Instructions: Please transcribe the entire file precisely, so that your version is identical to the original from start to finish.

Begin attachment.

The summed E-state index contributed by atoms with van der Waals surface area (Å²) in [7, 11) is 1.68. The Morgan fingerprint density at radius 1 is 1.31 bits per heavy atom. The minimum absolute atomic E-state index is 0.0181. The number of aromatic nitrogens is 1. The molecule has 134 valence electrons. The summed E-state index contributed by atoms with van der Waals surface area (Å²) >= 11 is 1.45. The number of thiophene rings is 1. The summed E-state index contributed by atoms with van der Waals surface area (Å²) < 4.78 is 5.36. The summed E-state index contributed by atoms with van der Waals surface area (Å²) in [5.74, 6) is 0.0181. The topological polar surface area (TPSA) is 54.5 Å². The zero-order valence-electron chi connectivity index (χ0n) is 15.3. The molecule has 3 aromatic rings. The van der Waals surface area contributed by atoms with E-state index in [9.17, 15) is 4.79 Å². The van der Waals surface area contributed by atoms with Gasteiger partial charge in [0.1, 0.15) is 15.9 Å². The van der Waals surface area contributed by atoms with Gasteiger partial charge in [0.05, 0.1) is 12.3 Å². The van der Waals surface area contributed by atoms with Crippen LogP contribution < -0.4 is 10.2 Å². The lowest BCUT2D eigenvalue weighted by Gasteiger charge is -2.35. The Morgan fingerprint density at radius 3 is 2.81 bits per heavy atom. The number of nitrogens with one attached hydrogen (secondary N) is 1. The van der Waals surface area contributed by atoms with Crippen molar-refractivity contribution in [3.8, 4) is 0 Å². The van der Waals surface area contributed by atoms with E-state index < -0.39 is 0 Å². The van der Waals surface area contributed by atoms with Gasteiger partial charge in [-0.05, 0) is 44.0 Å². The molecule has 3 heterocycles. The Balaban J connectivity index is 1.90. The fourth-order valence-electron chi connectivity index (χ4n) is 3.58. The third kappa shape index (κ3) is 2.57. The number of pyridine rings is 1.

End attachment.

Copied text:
The summed E-state index contributed by atoms with van der Waals surface area (Å²) in [7, 11) is 1.68. The Morgan fingerprint density at radius 1 is 1.31 bits per heavy atom. The minimum absolute atomic E-state index is 0.0181. The number of aromatic nitrogens is 1. The molecule has 134 valence electrons. The summed E-state index contributed by atoms with van der Waals surface area (Å²) >= 11 is 1.45. The number of thiophene rings is 1. The summed E-state index contributed by atoms with van der Waals surface area (Å²) < 4.78 is 5.36. The summed E-state index contributed by atoms with van der Waals surface area (Å²) in [5.74, 6) is 0.0181. The topological polar surface area (TPSA) is 54.5 Å². The zero-order valence-electron chi connectivity index (χ0n) is 15.3. The molecule has 3 aromatic rings. The van der Waals surface area contributed by atoms with E-state index in [9.17, 15) is 4.79 Å². The van der Waals surface area contributed by atoms with Gasteiger partial charge in [0.1, 0.15) is 15.9 Å². The van der Waals surface area contributed by atoms with Gasteiger partial charge in [0.05, 0.1) is 12.3 Å². The van der Waals surface area contributed by atoms with Crippen LogP contribution < -0.4 is 10.2 Å². The lowest BCUT2D eigenvalue weighted by Gasteiger charge is -2.35. The Morgan fingerprint density at radius 3 is 2.81 bits per heavy atom. The number of nitrogens with one attached hydrogen (secondary N) is 1. The van der Waals surface area contributed by atoms with Crippen molar-refractivity contribution in [3.8, 4) is 0 Å². The van der Waals surface area contributed by atoms with E-state index < -0.39 is 0 Å². The van der Waals surface area contributed by atoms with Gasteiger partial charge in [-0.05, 0) is 44.0 Å². The molecule has 3 heterocycles. The Balaban J connectivity index is 1.90. The fourth-order valence-electron chi connectivity index (χ4n) is 3.58. The third kappa shape index (κ3) is 2.57. The number of pyridine rings is 1.